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From Intellectual Property Law Daily, January 28, 2019

Certain patent claims for lighted artificial trees were invalid as obvious

By Jody Coultas, J.D.

Several claims of four patents related to lighted artificial trees were unpatentable in light of prior art references, contrary to two separate decisions by the Patent Trial and Appeal Board, the U.S. Court of Appeals for the Federal Circuit has held.

In two nonprecedential dispositions, the U.S. Court of Appeals for the Federal Circuit has affirmed, in part, decisions by the Patent Trial and Appeal Board regarding a dispute over the patentability of four patents related to lighted artificial trees. The court remanded both decisions to the Board to determine whether certain claims of the patents at issue were unpatentable in light of prior art (Polygroup Ltd. MCO v. Willis Electric Co., Ltd., January 28, 2019, Hughes, T.).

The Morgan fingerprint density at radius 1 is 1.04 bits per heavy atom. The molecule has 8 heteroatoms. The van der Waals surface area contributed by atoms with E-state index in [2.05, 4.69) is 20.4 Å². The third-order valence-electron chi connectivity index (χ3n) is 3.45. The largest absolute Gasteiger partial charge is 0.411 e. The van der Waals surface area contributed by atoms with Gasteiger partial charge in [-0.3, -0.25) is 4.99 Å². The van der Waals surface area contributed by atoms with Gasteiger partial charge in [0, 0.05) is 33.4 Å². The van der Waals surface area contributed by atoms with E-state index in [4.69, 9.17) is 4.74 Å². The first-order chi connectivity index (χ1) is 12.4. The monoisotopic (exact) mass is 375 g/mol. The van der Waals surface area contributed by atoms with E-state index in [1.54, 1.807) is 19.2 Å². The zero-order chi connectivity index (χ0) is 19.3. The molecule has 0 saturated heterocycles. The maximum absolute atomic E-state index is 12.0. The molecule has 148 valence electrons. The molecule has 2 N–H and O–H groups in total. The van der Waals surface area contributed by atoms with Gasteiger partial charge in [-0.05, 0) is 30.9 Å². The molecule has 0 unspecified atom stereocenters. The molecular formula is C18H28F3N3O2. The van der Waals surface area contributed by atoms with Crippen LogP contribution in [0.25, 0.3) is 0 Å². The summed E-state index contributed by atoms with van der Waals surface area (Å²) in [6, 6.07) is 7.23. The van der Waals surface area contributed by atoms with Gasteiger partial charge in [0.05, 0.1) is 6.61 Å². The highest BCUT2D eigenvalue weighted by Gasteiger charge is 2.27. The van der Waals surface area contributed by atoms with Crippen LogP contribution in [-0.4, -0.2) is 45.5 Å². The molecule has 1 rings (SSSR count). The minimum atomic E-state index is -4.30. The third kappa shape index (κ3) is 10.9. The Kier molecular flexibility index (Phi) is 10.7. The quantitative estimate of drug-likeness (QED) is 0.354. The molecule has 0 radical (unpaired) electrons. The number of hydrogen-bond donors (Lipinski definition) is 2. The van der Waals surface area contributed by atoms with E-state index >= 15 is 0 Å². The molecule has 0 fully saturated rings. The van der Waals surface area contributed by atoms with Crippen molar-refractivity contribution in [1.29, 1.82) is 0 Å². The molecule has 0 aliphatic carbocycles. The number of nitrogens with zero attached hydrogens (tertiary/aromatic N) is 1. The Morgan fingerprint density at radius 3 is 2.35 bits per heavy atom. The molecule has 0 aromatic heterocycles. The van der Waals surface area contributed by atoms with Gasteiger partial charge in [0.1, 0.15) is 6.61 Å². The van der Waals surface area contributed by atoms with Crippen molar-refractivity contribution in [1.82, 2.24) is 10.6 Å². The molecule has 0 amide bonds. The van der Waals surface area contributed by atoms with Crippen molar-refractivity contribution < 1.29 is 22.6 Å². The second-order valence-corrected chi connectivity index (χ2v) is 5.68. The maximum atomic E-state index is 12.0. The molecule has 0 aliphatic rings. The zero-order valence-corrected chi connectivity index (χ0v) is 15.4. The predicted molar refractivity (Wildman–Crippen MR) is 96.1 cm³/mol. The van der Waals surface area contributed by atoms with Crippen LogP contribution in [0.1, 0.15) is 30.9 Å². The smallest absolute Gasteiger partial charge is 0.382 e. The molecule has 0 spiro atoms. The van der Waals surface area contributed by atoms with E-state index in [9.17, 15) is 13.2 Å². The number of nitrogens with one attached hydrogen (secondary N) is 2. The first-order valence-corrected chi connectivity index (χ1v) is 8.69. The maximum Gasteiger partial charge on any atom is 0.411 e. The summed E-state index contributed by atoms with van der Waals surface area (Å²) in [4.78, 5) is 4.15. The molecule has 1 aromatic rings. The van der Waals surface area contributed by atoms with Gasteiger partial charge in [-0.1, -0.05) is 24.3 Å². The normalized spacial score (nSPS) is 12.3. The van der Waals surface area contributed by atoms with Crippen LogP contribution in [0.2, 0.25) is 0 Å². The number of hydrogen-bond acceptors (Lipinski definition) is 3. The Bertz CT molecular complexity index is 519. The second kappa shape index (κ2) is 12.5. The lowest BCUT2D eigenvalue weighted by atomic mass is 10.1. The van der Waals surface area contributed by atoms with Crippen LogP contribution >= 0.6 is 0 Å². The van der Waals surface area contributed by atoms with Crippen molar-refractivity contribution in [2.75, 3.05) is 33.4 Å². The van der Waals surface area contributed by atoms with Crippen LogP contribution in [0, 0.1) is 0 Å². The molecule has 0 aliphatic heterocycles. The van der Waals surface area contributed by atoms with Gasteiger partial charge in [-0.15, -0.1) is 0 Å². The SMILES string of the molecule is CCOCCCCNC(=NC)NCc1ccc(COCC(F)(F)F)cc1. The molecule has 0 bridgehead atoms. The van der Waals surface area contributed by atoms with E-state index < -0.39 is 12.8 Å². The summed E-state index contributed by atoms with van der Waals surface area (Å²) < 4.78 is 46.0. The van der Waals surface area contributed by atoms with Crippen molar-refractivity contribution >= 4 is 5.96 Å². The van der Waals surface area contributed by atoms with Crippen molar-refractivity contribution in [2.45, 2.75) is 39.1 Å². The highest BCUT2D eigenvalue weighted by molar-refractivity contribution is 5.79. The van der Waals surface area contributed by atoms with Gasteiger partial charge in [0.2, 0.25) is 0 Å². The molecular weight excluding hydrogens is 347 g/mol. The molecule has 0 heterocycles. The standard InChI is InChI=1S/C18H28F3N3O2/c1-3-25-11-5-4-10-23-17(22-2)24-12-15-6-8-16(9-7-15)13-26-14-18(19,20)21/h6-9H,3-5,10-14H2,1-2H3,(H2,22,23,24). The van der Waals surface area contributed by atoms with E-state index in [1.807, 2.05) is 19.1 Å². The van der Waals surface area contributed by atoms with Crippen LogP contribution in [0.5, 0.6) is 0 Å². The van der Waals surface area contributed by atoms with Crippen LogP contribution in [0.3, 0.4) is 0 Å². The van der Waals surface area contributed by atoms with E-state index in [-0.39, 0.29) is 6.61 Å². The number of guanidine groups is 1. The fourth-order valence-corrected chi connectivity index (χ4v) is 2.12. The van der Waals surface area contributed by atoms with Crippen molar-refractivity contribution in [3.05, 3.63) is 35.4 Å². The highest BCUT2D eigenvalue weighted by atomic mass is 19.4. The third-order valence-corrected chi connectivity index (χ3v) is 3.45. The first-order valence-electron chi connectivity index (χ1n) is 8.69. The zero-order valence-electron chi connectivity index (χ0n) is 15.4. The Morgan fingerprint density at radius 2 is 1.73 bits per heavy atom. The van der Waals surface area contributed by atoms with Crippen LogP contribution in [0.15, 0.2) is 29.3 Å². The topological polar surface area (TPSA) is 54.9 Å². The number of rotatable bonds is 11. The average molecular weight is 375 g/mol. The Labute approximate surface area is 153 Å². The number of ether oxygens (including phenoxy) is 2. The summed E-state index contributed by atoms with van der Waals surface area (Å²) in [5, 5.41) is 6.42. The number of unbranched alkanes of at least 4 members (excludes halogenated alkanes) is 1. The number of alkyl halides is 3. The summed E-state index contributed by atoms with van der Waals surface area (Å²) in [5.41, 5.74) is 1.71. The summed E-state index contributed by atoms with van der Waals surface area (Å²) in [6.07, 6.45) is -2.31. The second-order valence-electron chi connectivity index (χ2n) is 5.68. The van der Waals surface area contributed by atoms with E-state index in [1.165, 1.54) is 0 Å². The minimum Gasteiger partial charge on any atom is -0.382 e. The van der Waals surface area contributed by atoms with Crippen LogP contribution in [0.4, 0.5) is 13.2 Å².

Willis Electric Co., Ltd. owns U.S. Patents Nos. 8,454,186, 8,454,187, 8,936,379, and 9,044,056, all of which are directed to lighted artificial trees. The tree is comprised of "separable, modular tree portions mechanically and electrically connectable between trunk portions." The ’379 patent is related to the three other patents, but focuses more specifically on the structure and positioning of the mechanical-electrical connectors within the trunk sections.

Polygroup Ltd. MCO filed eight petitions for inter partes review of the ’186, ’187, and ’056 patents, asserting obviousness based on several different combinations of prior art references, and three petitions for review of the ’379 patent alleging obviousness based on different combinations of prior art references. A majority of the Patent Trial and Appeal Board found that Polygroup failed to prove by a preponderance of the evidence that any of the challenged claims of the four patents were unpatentable.